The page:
I struggled with Kathleen Akerley's production of Sam Shepard's The Tooth of Crime after I saw it last weekend. The play is a fascinating time capsule of how much danger and possibility pop music, and rock and roll specifically, must've still had when Shepard wrote it back in 1972. That gives it a charm that partially compensates for the fact the (apparently) postapocalyptic world it's set in is so cryptic and thinly drawn.
If you're going to see it -- and Tom Carman's performance is a good reason to, though you'll have to stick around past intermission to see him -- you'll want to glance at the synopsis on Shepard's official site or the play's Wikipedia page first. I almost always do advance reconnaissance on a show I'm reviewing anyway, because you know, I'm a stone pro over here. But generally speaking, one shouldn't need a synopsis just to be able to follow what's happening.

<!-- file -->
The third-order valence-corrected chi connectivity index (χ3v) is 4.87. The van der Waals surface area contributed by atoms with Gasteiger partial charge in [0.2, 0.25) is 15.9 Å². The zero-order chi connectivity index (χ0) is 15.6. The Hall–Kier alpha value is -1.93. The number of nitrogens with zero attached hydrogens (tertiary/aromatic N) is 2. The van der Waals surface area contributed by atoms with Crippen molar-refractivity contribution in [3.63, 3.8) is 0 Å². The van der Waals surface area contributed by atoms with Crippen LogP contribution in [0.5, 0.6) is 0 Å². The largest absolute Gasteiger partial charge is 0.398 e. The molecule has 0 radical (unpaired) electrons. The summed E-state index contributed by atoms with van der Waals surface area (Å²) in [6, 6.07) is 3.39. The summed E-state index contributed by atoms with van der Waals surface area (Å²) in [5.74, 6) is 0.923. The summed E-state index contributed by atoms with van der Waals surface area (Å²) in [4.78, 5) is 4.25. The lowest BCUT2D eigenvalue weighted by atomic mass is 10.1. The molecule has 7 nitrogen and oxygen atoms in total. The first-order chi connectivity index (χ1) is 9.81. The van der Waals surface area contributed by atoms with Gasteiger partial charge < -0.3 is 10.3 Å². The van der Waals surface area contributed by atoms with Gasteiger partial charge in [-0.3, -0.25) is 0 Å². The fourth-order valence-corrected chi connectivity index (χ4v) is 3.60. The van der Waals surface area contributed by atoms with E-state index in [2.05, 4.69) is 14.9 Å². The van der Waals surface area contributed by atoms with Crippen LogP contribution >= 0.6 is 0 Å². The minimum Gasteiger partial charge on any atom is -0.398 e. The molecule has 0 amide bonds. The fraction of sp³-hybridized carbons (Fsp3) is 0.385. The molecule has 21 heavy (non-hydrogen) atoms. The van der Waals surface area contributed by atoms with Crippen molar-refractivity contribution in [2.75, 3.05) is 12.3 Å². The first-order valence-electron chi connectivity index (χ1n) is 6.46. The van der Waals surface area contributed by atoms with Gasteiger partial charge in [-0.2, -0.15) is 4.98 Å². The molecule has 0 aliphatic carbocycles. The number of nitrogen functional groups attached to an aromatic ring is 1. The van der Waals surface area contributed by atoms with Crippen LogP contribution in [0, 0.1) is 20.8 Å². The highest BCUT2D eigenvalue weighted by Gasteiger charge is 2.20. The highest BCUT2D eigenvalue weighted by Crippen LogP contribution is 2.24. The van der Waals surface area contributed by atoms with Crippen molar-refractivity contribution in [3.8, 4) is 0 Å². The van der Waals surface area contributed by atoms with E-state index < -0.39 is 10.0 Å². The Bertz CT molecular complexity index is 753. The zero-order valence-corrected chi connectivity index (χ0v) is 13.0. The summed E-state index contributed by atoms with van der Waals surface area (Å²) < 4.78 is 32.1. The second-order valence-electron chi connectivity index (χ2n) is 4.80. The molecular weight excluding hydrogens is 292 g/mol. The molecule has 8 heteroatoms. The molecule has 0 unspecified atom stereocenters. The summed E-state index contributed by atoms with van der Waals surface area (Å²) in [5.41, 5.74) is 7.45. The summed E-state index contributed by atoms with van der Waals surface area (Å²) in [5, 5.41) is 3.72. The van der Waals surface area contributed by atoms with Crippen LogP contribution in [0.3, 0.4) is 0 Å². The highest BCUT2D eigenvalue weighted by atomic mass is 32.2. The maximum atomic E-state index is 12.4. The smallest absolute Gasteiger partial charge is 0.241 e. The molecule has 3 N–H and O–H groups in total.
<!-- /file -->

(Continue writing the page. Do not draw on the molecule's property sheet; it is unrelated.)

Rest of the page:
(Irrelevant thing I learned: A 2006 revival of Shepard's original version of the play -- that is, not the revised mid-90s script that the production I reviewed uses -- starred Ray Wise, who I actually had lunch with once. He treated me to his impression of Paul Verhoeven, who directed him in RoboCop, saying now I suppose that we are fucked! Nice guy, Ray Wise.)
Anyway. I'm still thinking about The Tooth of Crime a week after I saw it. So in a strange way I'm more grateful for this -- a flawed production of a flawed play -- than I am for the Shakepeare Theater Company's The Servant of Two Masters, a completely successful, crowd-pleasing revival of an 18th century comedy that many of my colleagues at the City Paper and elsewhere loved. Me? I liked it well enough but would have forgotten it entirely on the four-stop Metro ride home if I hadn't had to write about it. Different strokes for different folks.